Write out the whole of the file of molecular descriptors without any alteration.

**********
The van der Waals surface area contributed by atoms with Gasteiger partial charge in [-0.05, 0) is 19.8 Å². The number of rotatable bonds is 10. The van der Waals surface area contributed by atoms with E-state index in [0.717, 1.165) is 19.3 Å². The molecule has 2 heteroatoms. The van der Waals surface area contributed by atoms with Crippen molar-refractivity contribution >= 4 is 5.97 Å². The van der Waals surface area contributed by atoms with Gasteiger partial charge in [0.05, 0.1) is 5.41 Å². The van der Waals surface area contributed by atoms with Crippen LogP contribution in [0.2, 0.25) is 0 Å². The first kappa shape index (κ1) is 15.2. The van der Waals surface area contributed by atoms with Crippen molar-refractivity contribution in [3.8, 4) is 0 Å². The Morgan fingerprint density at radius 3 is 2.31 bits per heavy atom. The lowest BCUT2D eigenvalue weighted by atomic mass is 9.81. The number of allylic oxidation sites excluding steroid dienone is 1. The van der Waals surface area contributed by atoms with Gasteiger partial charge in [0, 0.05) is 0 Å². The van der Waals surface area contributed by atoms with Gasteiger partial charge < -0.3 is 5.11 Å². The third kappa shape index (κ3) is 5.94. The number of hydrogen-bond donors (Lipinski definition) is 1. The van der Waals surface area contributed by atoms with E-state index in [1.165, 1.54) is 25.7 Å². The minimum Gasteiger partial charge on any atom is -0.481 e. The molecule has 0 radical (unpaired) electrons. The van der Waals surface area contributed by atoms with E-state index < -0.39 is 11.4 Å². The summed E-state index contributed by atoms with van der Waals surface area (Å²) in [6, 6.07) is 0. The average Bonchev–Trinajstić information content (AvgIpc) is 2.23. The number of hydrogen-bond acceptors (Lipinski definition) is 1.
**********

The van der Waals surface area contributed by atoms with Gasteiger partial charge in [-0.05, 0) is 19.8 Å². The number of rotatable bonds is 10. The van der Waals surface area contributed by atoms with E-state index in [0.717, 1.165) is 19.3 Å². The molecule has 2 heteroatoms. The van der Waals surface area contributed by atoms with Crippen molar-refractivity contribution >= 4 is 5.97 Å². The van der Waals surface area contributed by atoms with Gasteiger partial charge in [0.05, 0.1) is 5.41 Å². The van der Waals surface area contributed by atoms with Crippen LogP contribution in [0.2, 0.25) is 0 Å². The first kappa shape index (κ1) is 15.2. The van der Waals surface area contributed by atoms with Crippen molar-refractivity contribution in [3.8, 4) is 0 Å². The Morgan fingerprint density at radius 3 is 2.31 bits per heavy atom. The lowest BCUT2D eigenvalue weighted by atomic mass is 9.81. The number of allylic oxidation sites excluding steroid dienone is 1. The van der Waals surface area contributed by atoms with Gasteiger partial charge in [0, 0.05) is 0 Å². The van der Waals surface area contributed by atoms with Gasteiger partial charge < -0.3 is 5.11 Å². The third kappa shape index (κ3) is 5.94. The number of hydrogen-bond donors (Lipinski definition) is 1. The van der Waals surface area contributed by atoms with E-state index in [1.165, 1.54) is 25.7 Å². The minimum Gasteiger partial charge on any atom is -0.481 e. The molecule has 0 radical (unpaired) electrons. The van der Waals surface area contributed by atoms with E-state index < -0.39 is 11.4 Å². The summed E-state index contributed by atoms with van der Waals surface area (Å²) in [6, 6.07) is 0. The average Bonchev–Trinajstić information content (AvgIpc) is 2.23. The number of hydrogen-bond acceptors (Lipinski definition) is 1.